This is a follow up post of the previous blog How to Build FFmpeg for Android. You can read the previous tutorial first, or refer back to it when you feel necessary.
This blog covers how to build a simple Android app based on FFmpeg library. The app will detect the input video file’s resolution and codec information through interface provided by FFmpeg.
Blow is a screenshot of the app,
Figure 1. Screen shot of the sample android app based on FFmpeg
0. Create a new Android Project FFmpegTest.
When you’re asked to select targeted platform, select 2.2 as it’s the platform used in previous blog. But you’re free to change it.
Also create a folder named jni under the root directory “FFmpegTest” of this project.
1. Download the ffmpeg Source Code and Extract it to jni Folder
Follow the previous blog How to Build FFmpeg for Android to build the library.
2. Write the Native Code that use FFmpeg’s libavcodec library.
You can copy and paste the code below and save it as ffmpeg-test-jni.c under FFmpegTest/jni/ directory. Note that the code below is not completed, you can download the entire code at the end of the post.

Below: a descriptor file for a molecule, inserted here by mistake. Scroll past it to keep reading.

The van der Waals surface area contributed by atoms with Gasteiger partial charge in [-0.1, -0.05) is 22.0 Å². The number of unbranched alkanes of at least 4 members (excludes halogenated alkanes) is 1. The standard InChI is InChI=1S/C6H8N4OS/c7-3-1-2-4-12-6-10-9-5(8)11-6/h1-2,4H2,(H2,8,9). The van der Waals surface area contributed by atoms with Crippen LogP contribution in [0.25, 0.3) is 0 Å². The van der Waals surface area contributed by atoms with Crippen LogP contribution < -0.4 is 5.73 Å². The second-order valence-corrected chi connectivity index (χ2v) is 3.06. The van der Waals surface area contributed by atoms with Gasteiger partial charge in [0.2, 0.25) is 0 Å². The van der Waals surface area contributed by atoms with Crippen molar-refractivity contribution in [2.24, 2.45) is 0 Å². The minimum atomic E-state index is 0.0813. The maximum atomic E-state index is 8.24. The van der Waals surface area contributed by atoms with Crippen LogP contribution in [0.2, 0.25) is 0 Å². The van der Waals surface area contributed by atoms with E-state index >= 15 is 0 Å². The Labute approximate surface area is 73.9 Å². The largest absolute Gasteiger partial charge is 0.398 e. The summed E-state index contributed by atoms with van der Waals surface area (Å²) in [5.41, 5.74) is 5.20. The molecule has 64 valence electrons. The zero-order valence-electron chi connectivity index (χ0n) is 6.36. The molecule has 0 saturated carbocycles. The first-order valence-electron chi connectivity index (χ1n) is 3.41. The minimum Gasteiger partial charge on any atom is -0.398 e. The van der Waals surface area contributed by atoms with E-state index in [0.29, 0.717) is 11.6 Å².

If you’re not familiar with Java JNI, you may need to read about JNI first in order to understand the code. But this is not the focus of this tutorial hence not covered.
3. Build the Native Code.
Create a file named Android.mk under jni directory and copy paste the content below,
Create another file named Application.mk under jni directory and copy paste the content below,
For more information about what Android.mk and Application.mk do, you can refer to the documentation comes with android NDK.
Your folder structure should be something like below after you finish all steps above,
Figure 2. Folder structure of project FFmpegTest and jni
4. Call the Native Code from FFmpegTest Java Code.
You’ll need to load the libraries and declare the jni functions. The code below is extracted from the app source code, which is provided for download at the end of this tutorial.
5. You can Download the Entire Source Code from here.
Note: the code is tested on Ubuntu 10.04 and Android ndk-5b, but it should work on other platforms (except for Windows, which I’m not sure about.)